We would like a glorious God right here on earth with us. With gold, and glitter, and power and status.
We try to create this god all the time.

We watch the award shows to see our little movie and music star gods shine. We want them to be on our side. Speak words through their art that will change the world. We want them to show us how to look all glorified and beautiful. 

We idolize sports players; hoping that their lives will reflect what it means to be great and glorious and talented. We want them to show us how to act formidable and successful and strong.

We love to peak inside the great palaces and state houses, to see how the gold glistens and the potential of wealth might feel like. We want them to show us how to join them in the promise of wealth and power.

But these gods don’t save us.
As a matter of fact, these gods enslave us.
Our admirations of them make us hate our lives.
Our following of them makes us discontent with who we are.
Our desire to be like them makes us forget who it is we are created to be.

These gods don’t save us. They enslave us.

So Jesus was probably both glad and sad when his disciples broke the spell with their own brand of adoration.

Because this isn’t the savior the world needed. And Jesus primary job was to show the world how to be saved.
From our own brand of self absorption and narrow-mindedness and rags to riches glory stories.

Jesus came to save us from our own brand of rags to riches glory stories.
Jesus came to save us from the American dream.
Jesus came to save us from death.

You know we always try to make Jesus story about glory, don’t we?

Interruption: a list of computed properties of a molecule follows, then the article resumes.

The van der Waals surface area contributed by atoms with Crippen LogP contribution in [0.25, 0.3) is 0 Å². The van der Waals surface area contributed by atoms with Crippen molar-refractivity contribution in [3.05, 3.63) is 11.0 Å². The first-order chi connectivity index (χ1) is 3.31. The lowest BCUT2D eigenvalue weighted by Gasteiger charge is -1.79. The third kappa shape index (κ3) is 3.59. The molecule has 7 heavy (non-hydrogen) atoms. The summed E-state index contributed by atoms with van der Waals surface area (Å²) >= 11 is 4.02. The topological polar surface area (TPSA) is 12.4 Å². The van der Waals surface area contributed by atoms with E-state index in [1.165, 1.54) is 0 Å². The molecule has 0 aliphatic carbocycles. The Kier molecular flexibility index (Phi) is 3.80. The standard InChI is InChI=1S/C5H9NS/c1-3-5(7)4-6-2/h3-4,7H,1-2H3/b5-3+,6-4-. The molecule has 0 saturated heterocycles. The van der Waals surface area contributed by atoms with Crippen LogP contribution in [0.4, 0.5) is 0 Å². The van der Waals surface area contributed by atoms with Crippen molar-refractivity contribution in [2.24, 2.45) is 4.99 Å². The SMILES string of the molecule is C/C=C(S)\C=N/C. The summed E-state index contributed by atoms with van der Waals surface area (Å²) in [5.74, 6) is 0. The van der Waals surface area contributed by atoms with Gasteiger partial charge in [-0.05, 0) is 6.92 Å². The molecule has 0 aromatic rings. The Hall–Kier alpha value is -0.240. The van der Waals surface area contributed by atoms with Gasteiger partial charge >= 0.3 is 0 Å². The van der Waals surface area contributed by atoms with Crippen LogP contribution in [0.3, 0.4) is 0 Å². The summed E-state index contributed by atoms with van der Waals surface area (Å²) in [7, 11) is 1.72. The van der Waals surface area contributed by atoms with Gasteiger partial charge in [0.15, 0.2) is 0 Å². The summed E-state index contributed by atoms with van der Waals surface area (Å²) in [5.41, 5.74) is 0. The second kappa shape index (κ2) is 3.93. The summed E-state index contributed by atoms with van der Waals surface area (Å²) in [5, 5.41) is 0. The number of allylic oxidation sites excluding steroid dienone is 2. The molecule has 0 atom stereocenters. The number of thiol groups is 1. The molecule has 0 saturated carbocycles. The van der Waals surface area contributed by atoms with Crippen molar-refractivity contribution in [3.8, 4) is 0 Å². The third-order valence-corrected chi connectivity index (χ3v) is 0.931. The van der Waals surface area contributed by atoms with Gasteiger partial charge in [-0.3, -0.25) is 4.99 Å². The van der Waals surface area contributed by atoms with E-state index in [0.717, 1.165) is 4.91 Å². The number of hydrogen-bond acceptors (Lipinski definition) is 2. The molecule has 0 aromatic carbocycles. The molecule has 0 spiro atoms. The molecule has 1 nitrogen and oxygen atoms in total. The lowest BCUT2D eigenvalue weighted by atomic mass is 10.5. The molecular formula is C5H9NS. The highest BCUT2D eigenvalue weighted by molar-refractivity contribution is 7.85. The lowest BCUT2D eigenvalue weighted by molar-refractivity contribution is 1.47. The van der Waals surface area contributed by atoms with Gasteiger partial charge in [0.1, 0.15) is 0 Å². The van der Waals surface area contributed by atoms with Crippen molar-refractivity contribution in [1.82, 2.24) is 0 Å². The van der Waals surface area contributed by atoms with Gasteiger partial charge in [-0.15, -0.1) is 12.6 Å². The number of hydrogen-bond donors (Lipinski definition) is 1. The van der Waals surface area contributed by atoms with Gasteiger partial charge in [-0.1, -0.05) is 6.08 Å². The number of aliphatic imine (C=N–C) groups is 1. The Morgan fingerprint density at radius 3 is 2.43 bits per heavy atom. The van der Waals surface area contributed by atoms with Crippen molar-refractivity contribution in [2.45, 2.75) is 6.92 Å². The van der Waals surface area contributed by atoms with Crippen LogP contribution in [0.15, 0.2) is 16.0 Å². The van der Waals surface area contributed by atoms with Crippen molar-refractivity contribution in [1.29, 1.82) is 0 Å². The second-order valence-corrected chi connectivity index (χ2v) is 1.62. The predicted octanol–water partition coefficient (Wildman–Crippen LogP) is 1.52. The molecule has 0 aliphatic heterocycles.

We always want the end, the resurrection to be glorious.

But it wasn’t, not really.
No light shone out of a tomb.
No great change occurred that earned Jesus any awards or fame.
No huge parades were thrown to celebrate his victory over death.

There was no glory for Jesus even then.
Just an intimate garden visit with Mary.
Just a chance meeting along a road to Emmaus and a shared meal of simple bread.
Just a quiet meeting with his disciples grilling fish alongside the sea.

Resurrection from the dead should have been met with glory, don’t you think.

But glory isn’t what saves us.
Glory is what enslaved us.

So, even in his most victorious of moments Jesus laid aside the glory of the godhead and rose as a scarred and vulnerable human being who needed others to carry on the work he had begun.
Because it isn’t the glorious ones who really change the world.
It isn’t the ones surrounded with gold and riches who really change the world.
It isn’t the ones who receive the trophies and awards who change the world.

It is those who continue to believe that death is conquered. That fear is no longer an option. That wake up every morning with a desire the change the world; at least their own little corner of the world.
These are the ones who change the world. Not for glory but for Love. The Love that comes to us through the Savior of the world who shunned his glory to show us how to live, die and overcome our fear of death.



[1] http://www.ccel.org/ccel/wesley/notes.i.ii.xix.html